Aquascapes: Bringing Mother Nature Indoors

Artistic inspiration can be found anywhere we look. Nature is forever changing and is a tool which can be utilized to express how we feel through different artistic displays. What if I told you water, plants, rocks, and wood can be used for creating mental balance and achieving new artistic skills.

Don’t believe me? Please, continue reading.

Photo by karl muscat on Unsplash

“Art can manifest itself in a variety of forms, some more conventional than others” – Hanna Instruments

The unconventional form we are discussing today is that of AQUASCAPES. According to a blog post by Hanna Instruments, Aquascaping: the Art and Science of Aquariums, “aquascaping is the practice of creating a natural aquatic landscape in your aquarium”.

We have Takashi Amano to thank for bringing this aquatic art to life. Aquarium Architecture wrote a blog article on Amano listing award-winning photographer, designer, and aquarist as parts of his resume.

“To know Mother Nature, is to love her smallest creations” – Takashi Amano

Now, let’s break an aquascape down.

What is an aquarium?

An aquarium is an artificial aquatic habitat containing fish, plants, coral invertebrates, or other water dwelling organisms. Aquascapes will use natural elements to create a more artistic appeal to the aquarium. The article above mentions that because these types of aquariums lack artificial decor, they look to our environment for sources of inspiration. This inspiration can be found from the “underwater Amazonian jungle, ornate Japanese “Iwagumi style” rock formations, or a tropical coral reef”.

Aquariums can be divided into two categories:

FRESHWATER and SALTWATER.

Photo by Huy Phan on Unsplash
Photo by Matteo Vella on Unsplash

Freshwater aquariums are more commonly associated with aquascapes. This aquarium style typically uses live plants as the main focus but may add stones or driftwood to create a hardscape. You might even find aquascapes having zero plants and utilizing only hardscape materials.

Saltwater aquascapes are typically separated into two categories:

REEF AQUARIUMS and FISH-ONLY TANKS.

Hanna Instruments makes this distinction for the above two categories:

“Reef aquariums can house various species of live coral, fish, crabs, shrimp, other invertebrates, and live rock arranged in a mini ecosystem, with the emphasis being on coral”.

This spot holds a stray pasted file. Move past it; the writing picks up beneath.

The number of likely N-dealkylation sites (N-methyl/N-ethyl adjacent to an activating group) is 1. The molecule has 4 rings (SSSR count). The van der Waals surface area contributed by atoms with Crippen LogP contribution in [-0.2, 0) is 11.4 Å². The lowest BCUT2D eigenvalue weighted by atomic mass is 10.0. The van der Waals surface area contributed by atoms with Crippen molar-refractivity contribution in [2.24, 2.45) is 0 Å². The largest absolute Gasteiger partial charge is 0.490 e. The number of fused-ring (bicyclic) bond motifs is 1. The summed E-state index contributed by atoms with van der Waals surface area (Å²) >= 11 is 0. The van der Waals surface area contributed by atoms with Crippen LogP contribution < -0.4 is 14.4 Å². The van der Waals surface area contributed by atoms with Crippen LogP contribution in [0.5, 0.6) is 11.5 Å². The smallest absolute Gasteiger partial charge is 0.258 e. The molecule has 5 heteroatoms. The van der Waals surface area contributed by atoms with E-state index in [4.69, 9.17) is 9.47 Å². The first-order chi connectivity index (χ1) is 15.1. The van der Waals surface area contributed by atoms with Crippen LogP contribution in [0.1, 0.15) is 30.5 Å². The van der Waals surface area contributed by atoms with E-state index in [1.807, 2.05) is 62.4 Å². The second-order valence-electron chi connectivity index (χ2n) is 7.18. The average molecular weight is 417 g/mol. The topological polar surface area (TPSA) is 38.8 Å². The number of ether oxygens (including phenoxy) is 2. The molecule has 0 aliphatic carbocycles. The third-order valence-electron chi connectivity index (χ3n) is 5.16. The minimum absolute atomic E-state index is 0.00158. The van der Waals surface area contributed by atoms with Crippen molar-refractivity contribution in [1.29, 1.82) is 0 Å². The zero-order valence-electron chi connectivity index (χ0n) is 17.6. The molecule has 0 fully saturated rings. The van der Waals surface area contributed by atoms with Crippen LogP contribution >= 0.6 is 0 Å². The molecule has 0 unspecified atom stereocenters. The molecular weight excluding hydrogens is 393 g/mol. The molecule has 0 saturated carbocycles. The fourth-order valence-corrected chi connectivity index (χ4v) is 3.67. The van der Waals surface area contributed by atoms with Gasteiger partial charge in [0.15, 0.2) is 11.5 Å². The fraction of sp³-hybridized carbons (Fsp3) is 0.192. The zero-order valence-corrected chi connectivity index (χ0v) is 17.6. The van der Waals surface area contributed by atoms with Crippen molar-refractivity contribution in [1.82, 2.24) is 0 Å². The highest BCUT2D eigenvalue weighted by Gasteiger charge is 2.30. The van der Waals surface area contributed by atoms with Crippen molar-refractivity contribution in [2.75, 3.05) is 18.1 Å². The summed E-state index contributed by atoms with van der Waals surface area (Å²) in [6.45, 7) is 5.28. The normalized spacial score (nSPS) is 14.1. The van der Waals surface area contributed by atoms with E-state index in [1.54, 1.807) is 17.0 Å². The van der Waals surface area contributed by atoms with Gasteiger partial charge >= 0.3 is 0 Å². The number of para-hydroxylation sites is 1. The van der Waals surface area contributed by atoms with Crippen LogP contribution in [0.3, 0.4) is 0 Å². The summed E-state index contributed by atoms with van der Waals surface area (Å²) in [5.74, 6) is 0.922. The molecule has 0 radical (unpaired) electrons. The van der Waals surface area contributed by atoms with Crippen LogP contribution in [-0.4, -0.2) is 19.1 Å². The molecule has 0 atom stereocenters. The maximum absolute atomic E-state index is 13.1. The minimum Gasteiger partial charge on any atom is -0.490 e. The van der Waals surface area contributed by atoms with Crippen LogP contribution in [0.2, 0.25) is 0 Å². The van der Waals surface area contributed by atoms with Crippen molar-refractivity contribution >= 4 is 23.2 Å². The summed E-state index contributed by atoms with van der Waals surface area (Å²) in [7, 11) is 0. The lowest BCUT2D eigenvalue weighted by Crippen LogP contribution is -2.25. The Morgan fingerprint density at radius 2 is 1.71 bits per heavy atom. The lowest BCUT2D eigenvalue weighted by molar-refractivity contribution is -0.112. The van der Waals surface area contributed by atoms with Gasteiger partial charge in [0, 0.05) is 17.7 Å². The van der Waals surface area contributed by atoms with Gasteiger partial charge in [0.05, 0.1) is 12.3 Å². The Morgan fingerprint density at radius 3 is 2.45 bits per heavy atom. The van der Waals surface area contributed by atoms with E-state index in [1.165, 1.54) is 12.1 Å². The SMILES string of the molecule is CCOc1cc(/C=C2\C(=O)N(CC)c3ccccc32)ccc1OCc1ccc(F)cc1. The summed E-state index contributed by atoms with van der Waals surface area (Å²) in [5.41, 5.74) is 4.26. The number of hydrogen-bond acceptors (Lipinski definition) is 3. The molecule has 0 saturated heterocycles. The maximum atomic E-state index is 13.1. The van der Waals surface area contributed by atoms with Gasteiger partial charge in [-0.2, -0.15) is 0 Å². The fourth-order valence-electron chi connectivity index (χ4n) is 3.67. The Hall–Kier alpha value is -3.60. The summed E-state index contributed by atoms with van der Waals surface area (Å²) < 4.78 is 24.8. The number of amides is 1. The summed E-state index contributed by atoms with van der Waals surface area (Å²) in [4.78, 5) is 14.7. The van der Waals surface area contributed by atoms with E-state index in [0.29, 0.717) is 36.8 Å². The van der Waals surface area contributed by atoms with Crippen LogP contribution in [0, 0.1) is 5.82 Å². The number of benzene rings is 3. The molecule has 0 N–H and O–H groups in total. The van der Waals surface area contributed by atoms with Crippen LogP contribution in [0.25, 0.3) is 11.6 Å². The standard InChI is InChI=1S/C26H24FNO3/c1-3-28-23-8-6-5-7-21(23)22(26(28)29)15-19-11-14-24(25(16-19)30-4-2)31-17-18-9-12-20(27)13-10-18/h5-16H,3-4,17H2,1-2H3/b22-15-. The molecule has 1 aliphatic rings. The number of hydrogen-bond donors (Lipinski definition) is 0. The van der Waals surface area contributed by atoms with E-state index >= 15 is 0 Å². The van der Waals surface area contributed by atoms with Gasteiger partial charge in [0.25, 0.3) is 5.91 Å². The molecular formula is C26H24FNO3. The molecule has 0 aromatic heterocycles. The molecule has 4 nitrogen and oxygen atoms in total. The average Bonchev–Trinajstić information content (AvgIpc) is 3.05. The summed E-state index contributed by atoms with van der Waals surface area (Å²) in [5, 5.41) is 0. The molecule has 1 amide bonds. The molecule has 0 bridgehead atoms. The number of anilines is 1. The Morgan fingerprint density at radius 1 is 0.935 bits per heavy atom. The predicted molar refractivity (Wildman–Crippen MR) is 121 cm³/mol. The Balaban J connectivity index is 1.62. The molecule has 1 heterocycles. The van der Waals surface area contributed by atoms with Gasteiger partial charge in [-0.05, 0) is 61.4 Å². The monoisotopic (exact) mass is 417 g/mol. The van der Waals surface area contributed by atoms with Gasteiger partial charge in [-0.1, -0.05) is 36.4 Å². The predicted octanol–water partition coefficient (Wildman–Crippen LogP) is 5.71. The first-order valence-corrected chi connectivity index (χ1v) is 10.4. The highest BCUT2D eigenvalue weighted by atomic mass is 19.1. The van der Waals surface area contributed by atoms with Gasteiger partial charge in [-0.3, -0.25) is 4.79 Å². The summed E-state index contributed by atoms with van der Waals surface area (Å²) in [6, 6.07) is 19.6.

“Fish-only saltwater aquariums don’t include live coral and can contain species of fish deemed not “reef safe.” The term reef safe is used to describe fish that are not compatible with coral or invertebrates commonly found in aquariums. Many species of marine fish will eat decorative coral, smaller reef safe fish, beneficial crabs, or snails which can consume nuisance algae”.

Creating an aquascape requires more than just water in a tank with a few plants and stones sprinkled in.

Photo by Hans Reniers on Unsplash

Water chemistry is top priority! The second most important is light intensity as many coral species and live plants require certain light for photosynthesis.

All of this hard work in selecting plants, finding the right piece of driftwood, grabbing your beaker and pipette must have something to share with us…

Benefits of owning an aquarium

  • Addition of live, meaningful artwork into your home
  • Observation of aquariums has shown proven therapeutic effects of reducing stress and anxiety
  • Promotes a calming mentality
  • Eases the nerves (think ‘doctor office’)
  • Increased appreciation for the environment and sciences
  • Develop new skills

Noah Nafarrate wrote a blog article, The Art of Aquascaping. In his article he discusses how he discovered aquascaping and how it changed his life. Composing an aquascape gave him a way to handle stress, bring creativity and nature together within his home, and develop a new lifestyle.

In Nafarrate’s article, he mentions Allan Schwartz PhD. who wrote an article Stress Reduction, Tropical Fish, and Aquairums. Dr. Schwartz states “owning and caring for an aquarium offers is the chance to bring the calming effects of nature right into the home. Once an aquarium is established and decorated with rocks and plants, watching fish swim back is stress and anxiety reducing. The gurgling sound of the bubbles add to the therapeutic effect of looking at the tank. Also relaxing are the colors of both the fish and background inside the tank. Studies show that it can reduce blood pressure and emotional agitation. That is why they are displayed in such diverse places as dentist offices to nursing homes, restaurants and doctor offices”.

When talking aquascapes, there is more to them than what meets the eye.

Something Nafarrate wrote resonated deep within my soul:

“Creativity is the foundation of new ideas, and in art, innovation is important in creating something that’s different and personalized”

I always strive to create something unique and outside the box. Each art piece I complete has personalization to either myself or my the recipient, or both.

Photo by Huy Phan on Unsplash

Hanna Instruments wraps this topic up perfectly:

“Whether you are keeping a reef tank display or an Amazonian-inspired planted aquarium, elements of nature and knowledge of science work in unison to help create unique works of art. Just like all forms of art, mastering a technique takes time and practice. With aquascaping, as you progress with your skill, so does your knowledge for various species of aquatic life, biology and water chemistry.”

I think I see some upgrades coming to my current aquarium.

My current 55-gallon fresh water aquarium

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